Glass ionomer cement fillings are often used in pediatric dentistry to treat cracks or fillings that are minor enough to not require a dental crown. The material has its pros and cons that can help you determine with your family dentist whether this would be the right filling choice for your child's particular situation.
Pro: Natural Looking and Requires Little Tooth Shaving
Glass ionomer cement fillings are made from a malleable composite material that the dentist can essentially pour into the tooth's hold. The cement will then harden in place on its own. The cement can be tinted to match the natural tooth and has a slight translucency that helps better match a tooth than some other filling materials.
When a dentist treats a crack or cavity, it is often necessary to shave down the edges of the hole. There are a couple of reasons for this: removing sharp edges makes it easier for any filling material to go inside, and the shaving can make room for some filling materials that are harder to fit into the hole.
The ionomer cement goes into any sized hole easily and doesn't require any special hardening effort from the dentist. So the dentist will need to perform minimal tooth shaving, which keeps as much of your child's natural tooth intact as possible.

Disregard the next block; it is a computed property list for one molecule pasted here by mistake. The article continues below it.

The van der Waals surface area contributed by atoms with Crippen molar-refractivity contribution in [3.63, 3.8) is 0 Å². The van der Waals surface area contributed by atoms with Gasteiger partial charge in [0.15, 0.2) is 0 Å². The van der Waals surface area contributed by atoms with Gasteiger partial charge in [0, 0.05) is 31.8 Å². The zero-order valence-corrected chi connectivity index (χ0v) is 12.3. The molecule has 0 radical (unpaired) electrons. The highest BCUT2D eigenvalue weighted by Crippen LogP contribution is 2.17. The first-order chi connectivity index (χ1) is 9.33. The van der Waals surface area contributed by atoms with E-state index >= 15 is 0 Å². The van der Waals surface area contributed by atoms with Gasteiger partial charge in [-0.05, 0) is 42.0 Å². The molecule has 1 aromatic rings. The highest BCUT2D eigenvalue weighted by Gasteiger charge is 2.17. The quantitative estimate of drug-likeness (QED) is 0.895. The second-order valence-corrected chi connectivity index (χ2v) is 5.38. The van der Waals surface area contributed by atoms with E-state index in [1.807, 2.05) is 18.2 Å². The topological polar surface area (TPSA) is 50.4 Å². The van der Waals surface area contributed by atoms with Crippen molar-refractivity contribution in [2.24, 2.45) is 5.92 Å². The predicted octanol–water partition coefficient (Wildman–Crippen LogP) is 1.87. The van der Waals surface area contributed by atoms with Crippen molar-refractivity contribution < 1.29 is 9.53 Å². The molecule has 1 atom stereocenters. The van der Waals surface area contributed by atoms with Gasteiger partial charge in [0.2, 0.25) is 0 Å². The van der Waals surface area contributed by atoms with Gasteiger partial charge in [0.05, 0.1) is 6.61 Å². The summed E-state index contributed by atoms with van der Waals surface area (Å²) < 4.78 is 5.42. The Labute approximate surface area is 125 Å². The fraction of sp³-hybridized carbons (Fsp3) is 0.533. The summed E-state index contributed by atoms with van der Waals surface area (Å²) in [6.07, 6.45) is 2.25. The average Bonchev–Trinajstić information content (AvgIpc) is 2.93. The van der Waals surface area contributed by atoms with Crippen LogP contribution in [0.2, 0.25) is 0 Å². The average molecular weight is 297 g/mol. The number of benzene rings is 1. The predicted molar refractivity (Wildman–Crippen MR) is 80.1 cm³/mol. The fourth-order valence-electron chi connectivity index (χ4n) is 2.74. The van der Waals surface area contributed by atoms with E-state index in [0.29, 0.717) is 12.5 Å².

Pro: Can Protect Tooth From Further Decay
The materials in the glass ionomer cement fillings have a chemical makeup that naturally emits a low level of fluoride. As you might know from numerous toothpaste ads, fluoride is great at promoting the health of existing tooth enamel and helping to fight off decay-causing bacteria.
The filling material can therefore help protect the surrounding tooth from suffering any further decay while the material is in place. The protection doesn't mean your child can slouch on oral healthcare habits, but any added dental health protection is welcomed.
Con: Susceptible to Bite Force Damage, Worsens Over Time
For all of the benefits of these cement fillings, this is not a material that's meant to be used in large fillings that will take on a lot of bite force. The filling will crack and deteriorate quickly when used in one of these ways.
But the fillings also aren't meant for long-term use as the material naturally degrades and worsens over time. (Yes, that is true of nearly any filling material, but here this happens faster and is more noticeable than on, for example, a metal amalgam filling). So these fillings are really meant most for baby teeth that only need protecting until they fall out or adult teeth that will receive a different filling material at a later date.
For more information, contact a company like Gentle Dental Family Care.